Prayer is one of my biggest battles. My flesh often fights against a spiritual desire to pray. And I’m not sure why. Maybe it’s because my prayers make a difference.
I recently spoke with two individuals going through tremendous difficulty. And they convinced me of something. Both of them are much older than me. More experienced in this thing called life. And here I am, a young preacher, learning to grapple with empathy.
How am I supposed to speak into that level of pain? I mean, I don’t know what it’s like to be in their shoes. But I’m called to be present in their situations.
A few weeks ago, I found myself peddling the Walmart aisles for a graduation card. Honestly, I didn’t give it much effort. I knew my friend didn’t care about the type of card. Hallmark? A piece of paper folded hamburger style with stick people? He didn’t care. And neither did I. Until I found the perfect one: a card based on the book “Oh, The Places You’ll Go!” by Dr. Seuss.
I’m not so sure if he likes Dr. Seuss. But I do. The creative illustrations, catchy wordplay, and rhythmic flow awaken my inner-child. But there’s something special about “Oh, The Places You’ll Go!” Consider a couple of quotes.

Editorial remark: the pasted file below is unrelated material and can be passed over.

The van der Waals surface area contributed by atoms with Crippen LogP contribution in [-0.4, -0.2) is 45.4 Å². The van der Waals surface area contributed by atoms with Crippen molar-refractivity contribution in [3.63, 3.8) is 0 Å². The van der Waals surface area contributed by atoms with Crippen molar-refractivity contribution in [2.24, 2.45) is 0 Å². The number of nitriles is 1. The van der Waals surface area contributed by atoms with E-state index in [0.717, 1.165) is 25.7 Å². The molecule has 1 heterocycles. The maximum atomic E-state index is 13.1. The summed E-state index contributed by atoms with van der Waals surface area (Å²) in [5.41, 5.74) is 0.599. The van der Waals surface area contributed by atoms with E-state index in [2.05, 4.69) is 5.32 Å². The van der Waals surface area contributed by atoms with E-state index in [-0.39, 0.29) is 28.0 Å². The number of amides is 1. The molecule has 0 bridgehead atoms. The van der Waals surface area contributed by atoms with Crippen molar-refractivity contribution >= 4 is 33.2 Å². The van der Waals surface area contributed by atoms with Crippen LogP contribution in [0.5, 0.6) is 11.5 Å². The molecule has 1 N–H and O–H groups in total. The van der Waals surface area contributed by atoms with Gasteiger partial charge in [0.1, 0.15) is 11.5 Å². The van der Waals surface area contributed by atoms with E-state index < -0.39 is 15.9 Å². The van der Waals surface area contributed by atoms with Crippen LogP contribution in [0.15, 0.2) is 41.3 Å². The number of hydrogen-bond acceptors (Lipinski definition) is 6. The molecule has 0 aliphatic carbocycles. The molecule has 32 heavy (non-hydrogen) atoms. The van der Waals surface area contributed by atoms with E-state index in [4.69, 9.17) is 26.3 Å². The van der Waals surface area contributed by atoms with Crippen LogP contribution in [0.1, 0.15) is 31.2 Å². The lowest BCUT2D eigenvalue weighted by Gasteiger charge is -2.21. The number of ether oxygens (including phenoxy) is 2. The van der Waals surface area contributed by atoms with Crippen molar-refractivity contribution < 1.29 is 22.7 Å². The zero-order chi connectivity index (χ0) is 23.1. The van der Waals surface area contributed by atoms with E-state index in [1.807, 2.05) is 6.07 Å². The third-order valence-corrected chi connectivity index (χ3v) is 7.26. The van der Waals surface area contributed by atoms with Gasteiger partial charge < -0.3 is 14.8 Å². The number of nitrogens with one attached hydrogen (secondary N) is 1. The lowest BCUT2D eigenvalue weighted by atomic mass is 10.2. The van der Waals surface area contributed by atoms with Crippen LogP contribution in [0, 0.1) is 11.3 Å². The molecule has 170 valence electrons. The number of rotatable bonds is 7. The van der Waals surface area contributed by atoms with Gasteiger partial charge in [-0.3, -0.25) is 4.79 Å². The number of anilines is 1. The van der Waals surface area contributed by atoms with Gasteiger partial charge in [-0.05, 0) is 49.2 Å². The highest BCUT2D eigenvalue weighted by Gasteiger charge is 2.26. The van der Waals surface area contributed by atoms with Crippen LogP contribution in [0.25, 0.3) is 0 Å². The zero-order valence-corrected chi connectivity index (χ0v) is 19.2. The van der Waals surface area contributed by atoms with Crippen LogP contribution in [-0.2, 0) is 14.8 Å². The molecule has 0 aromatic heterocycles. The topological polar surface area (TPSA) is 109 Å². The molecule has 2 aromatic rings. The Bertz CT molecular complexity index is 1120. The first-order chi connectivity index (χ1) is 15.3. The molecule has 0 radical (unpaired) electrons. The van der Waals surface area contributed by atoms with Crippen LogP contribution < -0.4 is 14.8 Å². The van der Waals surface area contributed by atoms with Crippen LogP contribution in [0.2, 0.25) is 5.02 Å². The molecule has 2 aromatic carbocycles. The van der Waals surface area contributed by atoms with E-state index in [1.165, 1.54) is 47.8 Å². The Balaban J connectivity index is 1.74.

I find myself in a season of waiting. And it’s frustrating. There are so many things I just can’t understand. Why is this happening? Why is it taking so long? And how am I supposed to handle the uncertainty? Because it’s getting really hard to keep my head up. Maybe you feel the same way.
But here’s what God has to say: worship in the waiting.
Allow me to share with you a story about two individuals in the Bible who worship while they wait. Their names are Simeon and Anna. Let’s look at Simeon first.
I’ve been the one surrounded by encouraging people after preaching a sermon. But I’ve also been the one ignored and seemingly rejected. And I’m learning to be okay with both.
I often find myself deceived by the applause of man. Every time I publish a message, I find myself discouraged. I hardly ever get the response that I expect. Each week, I pour my heart into the Bible. Sometimes, to the point of mental exhaustion. Only to receive a handful of likes on Facebook. And it’s quite discouraging.
But I shouldn’t even think those thoughts. Let alone write them. But I doubt I’m the only one who tries to please people over God. And so, here’s a message to people pleasers like me.
It’s a well-known idiom. But to me, it means something more.
One of my favorite people in the Bible is John the Baptist. I preach about him quite a bit. And today is no different. After all, John the Baptist ranks among the most humble of any human in Scripture.
John is noted for saying, “‘He [Jesus] must increase, but I must decrease’” (John 3:30 ESV).
Preparing the way for Christ, John the Baptist was not liked by many. This landed him a spot in prison. He did nothing wrong. But John was unwilling to compromise his commitment to the Gospel.